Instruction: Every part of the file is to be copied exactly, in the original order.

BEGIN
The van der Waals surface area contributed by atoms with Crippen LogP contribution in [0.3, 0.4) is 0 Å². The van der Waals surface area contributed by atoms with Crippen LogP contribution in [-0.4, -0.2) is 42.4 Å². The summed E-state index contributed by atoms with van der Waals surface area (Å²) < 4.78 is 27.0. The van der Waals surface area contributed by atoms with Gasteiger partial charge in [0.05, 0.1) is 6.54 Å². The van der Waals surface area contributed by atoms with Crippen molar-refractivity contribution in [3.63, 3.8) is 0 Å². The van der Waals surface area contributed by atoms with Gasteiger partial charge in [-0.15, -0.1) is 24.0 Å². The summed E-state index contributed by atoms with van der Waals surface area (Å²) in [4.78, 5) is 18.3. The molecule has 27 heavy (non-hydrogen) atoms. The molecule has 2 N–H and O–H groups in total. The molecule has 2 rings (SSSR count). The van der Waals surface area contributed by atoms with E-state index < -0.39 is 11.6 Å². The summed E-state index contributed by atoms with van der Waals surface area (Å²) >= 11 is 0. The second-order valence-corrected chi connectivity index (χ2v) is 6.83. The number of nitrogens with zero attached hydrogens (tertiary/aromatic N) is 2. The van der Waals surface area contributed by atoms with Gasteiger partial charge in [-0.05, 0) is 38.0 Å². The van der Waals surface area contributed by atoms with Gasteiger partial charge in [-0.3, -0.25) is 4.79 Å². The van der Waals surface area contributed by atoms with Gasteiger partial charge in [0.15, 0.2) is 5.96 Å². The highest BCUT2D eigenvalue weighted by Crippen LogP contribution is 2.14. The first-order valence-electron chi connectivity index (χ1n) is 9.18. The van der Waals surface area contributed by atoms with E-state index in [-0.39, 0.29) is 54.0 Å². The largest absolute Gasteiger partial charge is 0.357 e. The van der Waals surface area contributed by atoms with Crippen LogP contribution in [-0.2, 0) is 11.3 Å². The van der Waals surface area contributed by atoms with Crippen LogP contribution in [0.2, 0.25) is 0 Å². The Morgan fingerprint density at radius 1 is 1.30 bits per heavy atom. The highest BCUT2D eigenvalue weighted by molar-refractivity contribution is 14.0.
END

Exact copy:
The van der Waals surface area contributed by atoms with Crippen LogP contribution in [0.3, 0.4) is 0 Å². The van der Waals surface area contributed by atoms with Crippen LogP contribution in [-0.4, -0.2) is 42.4 Å². The summed E-state index contributed by atoms with van der Waals surface area (Å²) < 4.78 is 27.0. The van der Waals surface area contributed by atoms with Gasteiger partial charge in [0.05, 0.1) is 6.54 Å². The van der Waals surface area contributed by atoms with Crippen molar-refractivity contribution in [3.63, 3.8) is 0 Å². The van der Waals surface area contributed by atoms with Gasteiger partial charge in [-0.15, -0.1) is 24.0 Å². The summed E-state index contributed by atoms with van der Waals surface area (Å²) in [4.78, 5) is 18.3. The molecule has 27 heavy (non-hydrogen) atoms. The molecule has 2 N–H and O–H groups in total. The molecule has 2 rings (SSSR count). The van der Waals surface area contributed by atoms with E-state index < -0.39 is 11.6 Å². The summed E-state index contributed by atoms with van der Waals surface area (Å²) >= 11 is 0. The second-order valence-corrected chi connectivity index (χ2v) is 6.83. The number of nitrogens with zero attached hydrogens (tertiary/aromatic N) is 2. The van der Waals surface area contributed by atoms with Gasteiger partial charge in [-0.05, 0) is 38.0 Å². The van der Waals surface area contributed by atoms with Gasteiger partial charge in [-0.3, -0.25) is 4.79 Å². The van der Waals surface area contributed by atoms with Gasteiger partial charge in [0.15, 0.2) is 5.96 Å². The highest BCUT2D eigenvalue weighted by Crippen LogP contribution is 2.14. The first-order valence-electron chi connectivity index (χ1n) is 9.18. The van der Waals surface area contributed by atoms with E-state index in [-0.39, 0.29) is 54.0 Å². The largest absolute Gasteiger partial charge is 0.357 e. The van der Waals surface area contributed by atoms with Crippen LogP contribution in [-0.2, 0) is 11.3 Å². The van der Waals surface area contributed by atoms with Crippen LogP contribution in [0.2, 0.25) is 0 Å². The Morgan fingerprint density at radius 1 is 1.30 bits per heavy atom. The highest BCUT2D eigenvalue weighted by molar-refractivity contribution is 14.0.